Nvidia Ups The Atom Ante With Latest Ion GPU

Nvidia, headquartered in Santa Clara, Calif., gave U.S. media a sneak peak of the new Ion chip and some products built around it in February. The new GPU marks Nvidia's transition from 65-nanometer process technology to 40nm, resulting in a die that's 40 percent smaller than the first generation of Ion chips, according to David Ragones, director of product marketing for ION/GeForce at Nvidia.

The latest Ion is a discrete graphics product that is optimized for netbooks and ultra-small desktops based on Intel's latest Atom N450 central processors and NM10 chipset, a hardware platform known by the code name Pinetrail. That's a change from the first generation of Ion chips, which served as an integrated GPU substitute for Intel's own integrated graphics hardware on Atom-based systems.

But the Atom N450, available since January, features a System-on-Chip (SoC) design that includes an integrated graphics core. Given that constraint, Nvidia would seem to have had no choice but to repurpose Ion as a discrete graphics product.

With its hand forced, Nvidia nevertheless may find greater success in the marketplace for its latest Ion chip. Following the mid-2009 release of PCs based on its first-generation Ion chips, Nvidia complained bitterly about Intel's alleged price maneuvers to discourage computer makers from pairing Atom CPUs with Ion instead of the chip giant's own integrated graphics products.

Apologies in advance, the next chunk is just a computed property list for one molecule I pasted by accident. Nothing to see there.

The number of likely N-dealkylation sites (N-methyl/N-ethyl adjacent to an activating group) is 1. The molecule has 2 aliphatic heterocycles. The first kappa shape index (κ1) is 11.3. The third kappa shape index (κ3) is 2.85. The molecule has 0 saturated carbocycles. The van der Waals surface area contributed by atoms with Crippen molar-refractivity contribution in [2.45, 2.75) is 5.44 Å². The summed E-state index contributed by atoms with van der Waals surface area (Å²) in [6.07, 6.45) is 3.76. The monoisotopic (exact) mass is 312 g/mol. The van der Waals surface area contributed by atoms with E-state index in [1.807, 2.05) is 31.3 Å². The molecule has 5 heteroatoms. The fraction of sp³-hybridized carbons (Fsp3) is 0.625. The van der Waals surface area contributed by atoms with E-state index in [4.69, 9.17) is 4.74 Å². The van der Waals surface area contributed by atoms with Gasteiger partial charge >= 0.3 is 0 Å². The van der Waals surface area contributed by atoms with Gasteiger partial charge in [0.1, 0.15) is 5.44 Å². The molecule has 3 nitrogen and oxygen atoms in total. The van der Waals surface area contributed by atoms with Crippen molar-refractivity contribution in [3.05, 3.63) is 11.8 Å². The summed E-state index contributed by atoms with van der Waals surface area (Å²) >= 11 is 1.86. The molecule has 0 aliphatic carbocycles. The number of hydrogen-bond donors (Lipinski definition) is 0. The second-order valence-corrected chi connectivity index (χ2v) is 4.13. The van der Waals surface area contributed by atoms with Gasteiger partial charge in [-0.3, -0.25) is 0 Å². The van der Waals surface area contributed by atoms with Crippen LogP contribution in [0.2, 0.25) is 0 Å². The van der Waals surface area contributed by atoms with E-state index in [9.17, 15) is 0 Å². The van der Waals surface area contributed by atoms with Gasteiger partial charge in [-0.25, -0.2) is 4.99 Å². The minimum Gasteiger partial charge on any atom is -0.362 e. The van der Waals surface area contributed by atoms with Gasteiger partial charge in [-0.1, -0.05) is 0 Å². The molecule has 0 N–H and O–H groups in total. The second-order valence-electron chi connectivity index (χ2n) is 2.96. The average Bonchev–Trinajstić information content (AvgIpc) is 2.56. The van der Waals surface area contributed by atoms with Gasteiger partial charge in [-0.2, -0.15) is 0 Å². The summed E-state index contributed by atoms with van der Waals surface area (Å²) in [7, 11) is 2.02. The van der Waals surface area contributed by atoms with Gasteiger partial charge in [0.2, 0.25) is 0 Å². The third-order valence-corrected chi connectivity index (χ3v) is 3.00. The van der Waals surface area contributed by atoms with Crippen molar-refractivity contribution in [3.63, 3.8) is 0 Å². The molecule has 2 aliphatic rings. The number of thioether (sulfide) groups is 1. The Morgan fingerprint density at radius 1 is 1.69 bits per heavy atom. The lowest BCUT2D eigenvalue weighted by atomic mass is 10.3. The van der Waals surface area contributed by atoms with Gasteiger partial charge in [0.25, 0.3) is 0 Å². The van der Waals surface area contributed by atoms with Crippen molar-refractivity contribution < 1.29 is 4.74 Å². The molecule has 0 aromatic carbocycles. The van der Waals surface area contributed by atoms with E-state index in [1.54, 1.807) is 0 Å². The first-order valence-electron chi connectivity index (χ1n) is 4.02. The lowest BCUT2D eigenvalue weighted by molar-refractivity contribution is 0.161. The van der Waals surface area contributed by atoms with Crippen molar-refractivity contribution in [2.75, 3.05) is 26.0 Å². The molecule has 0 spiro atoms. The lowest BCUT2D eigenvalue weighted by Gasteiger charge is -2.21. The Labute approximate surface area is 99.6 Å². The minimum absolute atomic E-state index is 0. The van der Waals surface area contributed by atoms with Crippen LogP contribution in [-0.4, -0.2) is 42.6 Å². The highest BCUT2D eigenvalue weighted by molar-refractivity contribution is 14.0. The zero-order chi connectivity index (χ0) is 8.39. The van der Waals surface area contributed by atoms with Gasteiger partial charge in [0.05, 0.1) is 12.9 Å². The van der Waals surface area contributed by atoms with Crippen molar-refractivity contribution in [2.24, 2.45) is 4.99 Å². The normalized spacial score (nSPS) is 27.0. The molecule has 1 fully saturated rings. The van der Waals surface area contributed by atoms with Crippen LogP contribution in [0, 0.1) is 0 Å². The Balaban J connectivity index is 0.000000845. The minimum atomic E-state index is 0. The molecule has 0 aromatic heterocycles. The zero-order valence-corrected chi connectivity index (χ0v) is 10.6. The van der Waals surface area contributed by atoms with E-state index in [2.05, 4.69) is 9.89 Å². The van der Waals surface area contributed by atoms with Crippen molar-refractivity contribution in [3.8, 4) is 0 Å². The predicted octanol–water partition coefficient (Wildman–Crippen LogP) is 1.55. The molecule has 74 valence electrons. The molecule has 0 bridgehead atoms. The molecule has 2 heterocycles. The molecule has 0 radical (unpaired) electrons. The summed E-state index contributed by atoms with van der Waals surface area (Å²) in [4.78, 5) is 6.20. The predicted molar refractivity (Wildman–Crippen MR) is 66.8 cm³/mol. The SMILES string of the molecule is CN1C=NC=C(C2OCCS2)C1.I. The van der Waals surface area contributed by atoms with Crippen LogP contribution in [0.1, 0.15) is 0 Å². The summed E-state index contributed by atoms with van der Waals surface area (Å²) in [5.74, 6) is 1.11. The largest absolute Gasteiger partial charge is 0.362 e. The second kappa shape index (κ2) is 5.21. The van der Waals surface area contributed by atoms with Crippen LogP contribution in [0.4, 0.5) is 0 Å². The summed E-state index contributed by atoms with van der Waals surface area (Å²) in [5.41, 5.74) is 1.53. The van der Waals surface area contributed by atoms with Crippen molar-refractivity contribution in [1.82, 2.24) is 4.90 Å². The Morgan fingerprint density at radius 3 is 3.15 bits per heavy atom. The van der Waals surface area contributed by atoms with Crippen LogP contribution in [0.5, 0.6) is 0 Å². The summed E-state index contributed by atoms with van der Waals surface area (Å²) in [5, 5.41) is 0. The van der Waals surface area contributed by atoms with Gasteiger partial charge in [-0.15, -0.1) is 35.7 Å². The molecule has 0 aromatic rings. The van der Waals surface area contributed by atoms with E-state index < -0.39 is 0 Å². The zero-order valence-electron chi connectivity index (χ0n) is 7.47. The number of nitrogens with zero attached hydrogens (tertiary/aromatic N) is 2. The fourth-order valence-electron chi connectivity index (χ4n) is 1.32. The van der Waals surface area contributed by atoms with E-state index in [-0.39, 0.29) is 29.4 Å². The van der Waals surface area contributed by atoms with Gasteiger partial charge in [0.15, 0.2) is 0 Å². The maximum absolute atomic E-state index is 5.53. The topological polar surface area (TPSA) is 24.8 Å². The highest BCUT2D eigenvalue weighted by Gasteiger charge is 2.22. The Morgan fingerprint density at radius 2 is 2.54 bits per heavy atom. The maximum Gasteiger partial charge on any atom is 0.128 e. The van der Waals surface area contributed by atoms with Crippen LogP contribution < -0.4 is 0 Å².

Sponsored post

As a discrete product, Ion is likely to prove less threatening to Intel, which could translate to more design wins for Nvidia. Intel, which late last year put its Larrabee discrete graphics project on hold indefinitely, doesn't appear to have a near-term plan for developing products that could challenge Nvidia and its main competitor in the discrete graphics market, Advanced Micro Devices.

Another new development for Nvidia is that it can now package Ion in discrete graphic cards. The company had a pair of Ion cards on hand at the February media pre-briefing in San Francisco, while also showcasing some netbooks, ultra-small desktops and all-in-on PCs using the new GPU from Asus, Acer, Lenovo and Zotak. More than 30 Ion-based systems will be shipping by the summer of 2010, according to Nvidia.

Meanwhile, the 40nm die shrink combined with Nvidia's new Optimus switchable graphics technology means that the new Ion chips can deliver up to 10 hours of battery life in Pinetrail netbooks, according to Ragones. That means there is essentially no drop-off in battery life when compared to Intel's own benchmark of Ion-less Pinetrail netbooks -- though the major, and somewhat ridiculous caveat is that to get the full 10 hours of battery life, Ion has to be switched off the whole time.

Other benefits from the new Ion GPUs include accelerated media gains over the previous generation, such as four times faster video enhancement speed and seven times faster video conversion, Ragones said. Nvidia is positioning Ion for "media-savvy" consumers who want measurably better graphics performance from Atom-based PCs and are willing to pay a bit more for it.